So, what is “work ethic” and what is considered “good”? A work ethic usually is a mindset or behavior an employee carries with them in their day-to-day tasks and interactions with others. A good work ethic encompasses positive traits such as hard work, integrity, honesty, responsibility, accountability, professionalism, discipline, collaboration, and so on.
Having a good work ethic will serve you well because your coworkers will prioritize your request over others just because they like working with you and want to help you out. As you consistently show up with a good work ethic, you will earn their respect and trust. This is extremely important because those two elements, in my opinion, are the main ingredients to a highly functioning team. Having respect and trust allows you to work more effectively with your team and also makes your work more enjoyable as you accomplish great things together.
Keep in mind that in order for others to acknowledge you as someone who has a good work ethic, consistency is key. If you are being honest on one occasion but cutting corners on the other, it’s not going to work. How you show up consistently to work will become your personal brand and it is on you to maintain it.
The importance of team collaboration
Good team collaboration not only produces quality work but also creates high team morale that motivates everyone to look forward to the next opportunity to work together.
An organization is made up of departments and teams. A self-organized, highly functional team is the start of a successful company. How well individual contributors work together is half the equation for a successful project. Nowadays, unless you’re a freelancer, anyone hardly works alone. Most work requires interaction and collaboration with others.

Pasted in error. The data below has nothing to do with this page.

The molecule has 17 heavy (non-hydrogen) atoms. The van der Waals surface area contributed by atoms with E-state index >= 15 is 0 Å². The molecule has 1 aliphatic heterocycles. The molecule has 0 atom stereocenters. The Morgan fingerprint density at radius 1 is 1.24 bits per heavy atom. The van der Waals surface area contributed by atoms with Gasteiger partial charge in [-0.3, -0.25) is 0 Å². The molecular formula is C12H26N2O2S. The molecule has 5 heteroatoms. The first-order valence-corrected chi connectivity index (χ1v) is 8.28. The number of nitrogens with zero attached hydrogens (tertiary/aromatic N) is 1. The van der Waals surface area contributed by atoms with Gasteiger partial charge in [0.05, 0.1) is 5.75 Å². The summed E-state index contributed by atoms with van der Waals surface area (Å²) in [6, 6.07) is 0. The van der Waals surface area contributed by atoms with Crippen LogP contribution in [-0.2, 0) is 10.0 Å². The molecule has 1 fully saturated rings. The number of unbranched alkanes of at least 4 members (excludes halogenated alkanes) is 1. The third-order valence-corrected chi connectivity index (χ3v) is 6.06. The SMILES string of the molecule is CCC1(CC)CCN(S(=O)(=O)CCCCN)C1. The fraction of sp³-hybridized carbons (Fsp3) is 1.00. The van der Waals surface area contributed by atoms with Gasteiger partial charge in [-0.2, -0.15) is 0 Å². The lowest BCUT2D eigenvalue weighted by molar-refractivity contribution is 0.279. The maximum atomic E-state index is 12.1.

Have you ever had an experience where a meeting was scheduled for only an hour, but none of you wanted to stop working when the hour was up because there was good momentum going on? At the end of the day, that’s what makes a job meaningful and fulfilling; a team of highly motivated people, each doing their best to ensure the team’s success. Good team collaboration not only produces quality work but also creates high team morale that motivates everyone to look forward to the next opportunity to work together.
Having said that, a healthy rapport with the team is a prerequisite to a good collaboration. We can build rapport by trying to understand each other beyond the surface level. Ask them about their favorite food, places to travel, their pets. Be genuinely curious and try to understand their way of thinking and working in order to determine how to work best with them.
Make an effort to understand the motivation behind their actions. Invite your team to co-create the project and give them credit when they did a great job. Explicitly thank them and acknowledge their contribution to the project.
I left a great company because I wanted to stay outside of my comfort zone, pursue new opportunities, expand my network, and find new motivations. There are a few key takeaways that I will personally be carrying into my next journey:
- Conflict resolution skill is essential – conflict is inevitable, and knowing how to manage it will serve you well.
- A strong work ethic goes a long way – you will earn credibility, respect and trust by consistently show up with a good work ethic.
- The importance of team collaboration – empowers the team to produce extraordinary work and boosts team morale.
Food for Thought
- What motivates you to go to work everyday? Is that a good motivation? Are you content?
- Where do you see yourself in 3 years? What do you need to do now to prepare for it?
- What skills or behaviors are the most important to you in your current role? How are you mastering them?
Feel free to share in the comments below so that we can all learn from each other. 🙂
This is part 1 of the post. Read part 2: 5 Things I Wish I Had Done Differently At My First Job